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Wednesday, July 17, 2013

And Miles to Go

In my "retirement," I have been gathering the results of all my explorations in philosophy, theology, science, and art to suggest an ethics for the 21st Century. This is more than a theoretical or academic enterprise for me, but relates to my past and present work in urban ministry and social justice. It is a way of reflecting on what I am doing and why. It is a way to keep learning. And going.

And I see I have a long, long way to go.

Recently I sent out to a few friends for comments the first section of my work called "The Philosopher's Stone: Ethics and Philosophy." It is to be followed by three more sections on Ethics and Science, Ethics and Religion, and Ethics and Politics. But from the first comments I gratefully received, I see the need to rewrite extensively.

My friend is very intelligent, a post graduate university teacher, a lawyer, and writes on theological matters. He said he was "totally confused" by what I sent. Now confusion doesn't bother me because it is often the prelude to insight. And to some extent I intended and acknowledged the confusion hoping it would entice the reader to the next sections. But as he described his confusion, I realized that he wasn't at all getting what I wanted to get at.  And if he didn't get it, maybe nobody would. And they would never move on to the next sections. Three alarms sounded in what he commented.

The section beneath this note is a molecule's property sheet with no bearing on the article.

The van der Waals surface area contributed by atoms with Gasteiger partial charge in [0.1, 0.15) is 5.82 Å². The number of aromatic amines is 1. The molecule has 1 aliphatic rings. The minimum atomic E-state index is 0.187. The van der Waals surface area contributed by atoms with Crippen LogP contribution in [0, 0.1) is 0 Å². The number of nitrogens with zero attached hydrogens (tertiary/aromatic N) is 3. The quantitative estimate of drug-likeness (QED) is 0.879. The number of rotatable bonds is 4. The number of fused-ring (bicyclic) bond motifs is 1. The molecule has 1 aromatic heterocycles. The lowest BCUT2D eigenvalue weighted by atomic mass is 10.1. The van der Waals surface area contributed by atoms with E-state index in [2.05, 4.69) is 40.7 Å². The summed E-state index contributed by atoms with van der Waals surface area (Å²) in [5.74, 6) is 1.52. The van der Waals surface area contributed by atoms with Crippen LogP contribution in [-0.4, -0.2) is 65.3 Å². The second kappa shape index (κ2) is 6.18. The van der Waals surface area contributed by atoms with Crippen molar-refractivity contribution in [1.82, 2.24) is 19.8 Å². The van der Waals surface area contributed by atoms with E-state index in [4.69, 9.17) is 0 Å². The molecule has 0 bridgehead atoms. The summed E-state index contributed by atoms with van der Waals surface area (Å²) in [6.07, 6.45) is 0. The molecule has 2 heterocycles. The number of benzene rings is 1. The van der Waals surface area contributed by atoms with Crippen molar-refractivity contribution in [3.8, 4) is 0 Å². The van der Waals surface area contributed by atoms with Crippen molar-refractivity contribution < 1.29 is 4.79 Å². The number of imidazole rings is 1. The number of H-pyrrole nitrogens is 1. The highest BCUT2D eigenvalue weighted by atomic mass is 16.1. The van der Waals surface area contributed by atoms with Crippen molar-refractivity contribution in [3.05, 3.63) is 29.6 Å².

First, he did not accept one of the main reasons for my new inquiry into ethics, namely, the accelerating movement to a transhuman future. Considering this "pure science fiction,"he clearly was not following the experimentation and results that I was following in thousands of laboratories dealing with body and mind enhancement, artificial intelligence, body-machine interface, much less brain scanning and uploading. For me this is the greatest challenge for a 21st century ethics closely linked to the changing of the human condition of the earth and its resources.  How can we define human nature as it has evolved such that we can collectively choose the nature that we want to be and the environment that will sustain/advance us? But if you belittle or deny transhuman and environmental mutation, you definitely remove the urgency that moves me.